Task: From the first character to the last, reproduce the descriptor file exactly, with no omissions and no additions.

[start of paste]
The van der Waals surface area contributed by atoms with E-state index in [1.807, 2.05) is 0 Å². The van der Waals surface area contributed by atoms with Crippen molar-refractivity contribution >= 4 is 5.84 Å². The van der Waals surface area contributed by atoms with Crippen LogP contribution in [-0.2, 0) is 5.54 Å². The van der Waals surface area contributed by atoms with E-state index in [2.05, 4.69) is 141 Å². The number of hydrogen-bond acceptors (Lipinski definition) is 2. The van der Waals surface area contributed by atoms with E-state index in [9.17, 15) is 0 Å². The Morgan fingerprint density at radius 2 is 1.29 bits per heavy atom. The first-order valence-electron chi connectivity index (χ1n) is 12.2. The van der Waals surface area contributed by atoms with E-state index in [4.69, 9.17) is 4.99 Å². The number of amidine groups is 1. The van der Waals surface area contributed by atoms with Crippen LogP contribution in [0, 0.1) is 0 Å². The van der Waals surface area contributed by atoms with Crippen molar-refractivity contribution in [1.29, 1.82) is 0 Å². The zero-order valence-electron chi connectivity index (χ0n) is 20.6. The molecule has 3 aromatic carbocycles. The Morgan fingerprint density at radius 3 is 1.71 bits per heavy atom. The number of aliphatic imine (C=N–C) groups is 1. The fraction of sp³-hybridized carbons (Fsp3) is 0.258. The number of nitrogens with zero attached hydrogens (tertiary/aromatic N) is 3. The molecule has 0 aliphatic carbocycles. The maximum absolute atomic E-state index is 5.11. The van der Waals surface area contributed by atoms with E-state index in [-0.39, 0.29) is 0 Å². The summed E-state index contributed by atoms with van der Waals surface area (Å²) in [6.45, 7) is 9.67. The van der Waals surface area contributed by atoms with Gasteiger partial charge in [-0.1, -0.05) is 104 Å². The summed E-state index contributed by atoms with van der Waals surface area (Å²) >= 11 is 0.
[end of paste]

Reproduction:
The van der Waals surface area contributed by atoms with E-state index in [1.807, 2.05) is 0 Å². The van der Waals surface area contributed by atoms with Crippen molar-refractivity contribution >= 4 is 5.84 Å². The van der Waals surface area contributed by atoms with Crippen LogP contribution in [-0.2, 0) is 5.54 Å². The van der Waals surface area contributed by atoms with E-state index in [2.05, 4.69) is 141 Å². The number of hydrogen-bond acceptors (Lipinski definition) is 2. The van der Waals surface area contributed by atoms with E-state index in [9.17, 15) is 0 Å². The Morgan fingerprint density at radius 2 is 1.29 bits per heavy atom. The first-order valence-electron chi connectivity index (χ1n) is 12.2. The van der Waals surface area contributed by atoms with E-state index in [4.69, 9.17) is 4.99 Å². The number of amidine groups is 1. The van der Waals surface area contributed by atoms with Crippen LogP contribution in [0, 0.1) is 0 Å². The van der Waals surface area contributed by atoms with Crippen molar-refractivity contribution in [1.29, 1.82) is 0 Å². The zero-order valence-electron chi connectivity index (χ0n) is 20.6. The molecule has 3 aromatic carbocycles. The Morgan fingerprint density at radius 3 is 1.71 bits per heavy atom. The number of aliphatic imine (C=N–C) groups is 1. The fraction of sp³-hybridized carbons (Fsp3) is 0.258. The number of nitrogens with zero attached hydrogens (tertiary/aromatic N) is 3. The molecule has 0 aliphatic carbocycles. The maximum absolute atomic E-state index is 5.11. The van der Waals surface area contributed by atoms with E-state index in [-0.39, 0.29) is 0 Å². The summed E-state index contributed by atoms with van der Waals surface area (Å²) in [6.45, 7) is 9.67. The van der Waals surface area contributed by atoms with Gasteiger partial charge in [-0.1, -0.05) is 104 Å². The summed E-state index contributed by atoms with van der Waals surface area (Å²) >= 11 is 0.